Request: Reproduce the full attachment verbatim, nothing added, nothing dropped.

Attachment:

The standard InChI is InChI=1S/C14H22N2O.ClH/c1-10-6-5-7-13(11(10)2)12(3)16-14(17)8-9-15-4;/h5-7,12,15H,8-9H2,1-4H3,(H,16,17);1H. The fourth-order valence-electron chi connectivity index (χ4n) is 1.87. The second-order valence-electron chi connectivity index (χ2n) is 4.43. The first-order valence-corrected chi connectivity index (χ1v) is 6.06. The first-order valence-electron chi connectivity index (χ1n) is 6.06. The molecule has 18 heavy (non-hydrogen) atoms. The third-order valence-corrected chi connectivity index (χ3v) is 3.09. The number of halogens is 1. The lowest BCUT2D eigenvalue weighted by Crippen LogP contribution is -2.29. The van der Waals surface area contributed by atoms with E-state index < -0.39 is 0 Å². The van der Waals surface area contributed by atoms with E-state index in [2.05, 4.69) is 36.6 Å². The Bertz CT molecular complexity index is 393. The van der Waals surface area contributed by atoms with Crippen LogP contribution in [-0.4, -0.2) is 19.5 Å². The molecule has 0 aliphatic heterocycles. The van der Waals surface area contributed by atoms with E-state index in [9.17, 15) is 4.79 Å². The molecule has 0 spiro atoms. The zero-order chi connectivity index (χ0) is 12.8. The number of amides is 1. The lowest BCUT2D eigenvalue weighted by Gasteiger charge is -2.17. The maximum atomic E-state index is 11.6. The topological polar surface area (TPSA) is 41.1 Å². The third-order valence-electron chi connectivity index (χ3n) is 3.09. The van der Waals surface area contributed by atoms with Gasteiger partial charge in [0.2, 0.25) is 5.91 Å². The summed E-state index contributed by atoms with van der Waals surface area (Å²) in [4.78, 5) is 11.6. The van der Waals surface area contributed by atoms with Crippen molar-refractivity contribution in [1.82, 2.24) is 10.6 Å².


The standard InChI is InChI=1S/C14H22N2O.ClH/c1-10-6-5-7-13(11(10)2)12(3)16-14(17)8-9-15-4;/h5-7,12,15H,8-9H2,1-4H3,(H,16,17);1H. The fourth-order valence-electron chi connectivity index (χ4n) is 1.87. The second-order valence-electron chi connectivity index (χ2n) is 4.43. The first-order valence-corrected chi connectivity index (χ1v) is 6.06. The first-order valence-electron chi connectivity index (χ1n) is 6.06. The molecule has 18 heavy (non-hydrogen) atoms. The third-order valence-corrected chi connectivity index (χ3v) is 3.09. The number of halogens is 1. The lowest BCUT2D eigenvalue weighted by Crippen LogP contribution is -2.29. The van der Waals surface area contributed by atoms with E-state index < -0.39 is 0 Å². The van der Waals surface area contributed by atoms with E-state index in [2.05, 4.69) is 36.6 Å². The Bertz CT molecular complexity index is 393. The van der Waals surface area contributed by atoms with Crippen LogP contribution in [-0.4, -0.2) is 19.5 Å². The molecule has 0 aliphatic heterocycles. The van der Waals surface area contributed by atoms with E-state index in [9.17, 15) is 4.79 Å². The molecule has 0 spiro atoms. The zero-order chi connectivity index (χ0) is 12.8. The number of amides is 1. The lowest BCUT2D eigenvalue weighted by Gasteiger charge is -2.17. The maximum atomic E-state index is 11.6. The topological polar surface area (TPSA) is 41.1 Å². The third-order valence-electron chi connectivity index (χ3n) is 3.09. The van der Waals surface area contributed by atoms with Gasteiger partial charge in [0.2, 0.25) is 5.91 Å². The summed E-state index contributed by atoms with van der Waals surface area (Å²) in [4.78, 5) is 11.6. The van der Waals surface area contributed by atoms with Crippen molar-refractivity contribution in [1.82, 2.24) is 10.6 Å².